Boone’s addiction sends their life into a whirlwind of turmoil and has disastrous consequences for the young couple. Molly soon realizes that she has to make one of the most difficult choices of her life. She can stay with the man she loves more than anything and continue in her role as Boone’s enabler, or she can leave him and begin to live free from a life consumed with drugs and alcohol.

boone and molly 2 Continue on with the epic love story of two unforgettable characters in Boone & Molly.

And now, a little bit more about me, my writing, and books:

I chose to give Boone and Molly the trial of dealing with drugs and alcohol because I’ve worked as a drug and alcohol counselor and a prevention educator in York and Adams counties for the last several years. I’ve seen firsthand how drugs destroy a person’s life and also the life of their family, their loved ones, and worst of all, their children. Enabling the addict seems the compassionate thing to do. It’s not easy to turn away the person you love; unfortunately, enabling usually does nothing but prolong them from getting much-needed help.

I love the story of Boone and Molly. I enjoyed writing it and have received so many wonderful reviews from folks who also enjoyed reading Blue Moon over Martinsburg and have begged for their story to continue. Both books are an easy read and both I believe will be difficult to put down. One of my favorite reviews was from a lady who told me that when she wasn’t reading the book, Boone and Molly’s story kept playing over and over in her mind and she couldn’t wait to get back to the book.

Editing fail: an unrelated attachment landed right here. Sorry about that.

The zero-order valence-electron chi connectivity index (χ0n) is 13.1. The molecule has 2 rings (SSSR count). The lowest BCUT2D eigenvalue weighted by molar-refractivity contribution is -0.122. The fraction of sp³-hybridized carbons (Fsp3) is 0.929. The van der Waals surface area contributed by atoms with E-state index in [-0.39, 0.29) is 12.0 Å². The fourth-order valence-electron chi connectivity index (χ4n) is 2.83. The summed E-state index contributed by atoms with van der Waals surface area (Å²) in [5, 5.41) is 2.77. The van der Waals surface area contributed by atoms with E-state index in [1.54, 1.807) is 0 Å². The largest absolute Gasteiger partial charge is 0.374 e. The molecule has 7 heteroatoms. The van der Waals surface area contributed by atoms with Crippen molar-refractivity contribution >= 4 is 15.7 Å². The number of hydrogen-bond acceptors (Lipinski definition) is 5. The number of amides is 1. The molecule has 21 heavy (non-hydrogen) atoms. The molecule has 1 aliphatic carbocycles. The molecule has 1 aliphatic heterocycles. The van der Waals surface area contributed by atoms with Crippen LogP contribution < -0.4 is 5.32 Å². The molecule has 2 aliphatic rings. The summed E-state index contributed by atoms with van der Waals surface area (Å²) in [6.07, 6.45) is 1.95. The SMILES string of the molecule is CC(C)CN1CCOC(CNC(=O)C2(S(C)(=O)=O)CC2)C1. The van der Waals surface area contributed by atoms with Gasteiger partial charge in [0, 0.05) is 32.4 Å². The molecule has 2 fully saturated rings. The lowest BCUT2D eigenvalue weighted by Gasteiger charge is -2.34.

Recently, I went into my local bank to take care of some business and the tellers told me they were all reading Blue Moon over Martinsburg, and were excited for the next book to come out. One teller told me that she was in the middle of the story, was supposed to go to a Bruno Mars concert with her husband and was so anxious to find out what happened that she took her Kindle with her to the concert. I love hearing the excitement my readers are sharing with me and how they can’t wait to find out what happens to Boone and Molly next. I’m grateful for the fans.”

Want to learn more about Tami and her books? Visit her on Facebook.

If you’re curious about her first book, Blue Moon over Martinsburg, here’s the Book Trailer to give you a taste, and you can view the Book Trailer for Spirits of Gettysburg, too.

You can buy Blue Moon over Martinsburg, Boone & Molly, and Spirits of Gettysburg from Amazon.

Thanks again to Tami Cox for her guest post. Watch Whimsical Words for more Monday Guests, Quotable Wednesdays, Saturday Owl Posts, blogs from me, and more. Have a fabulous day – Vonnie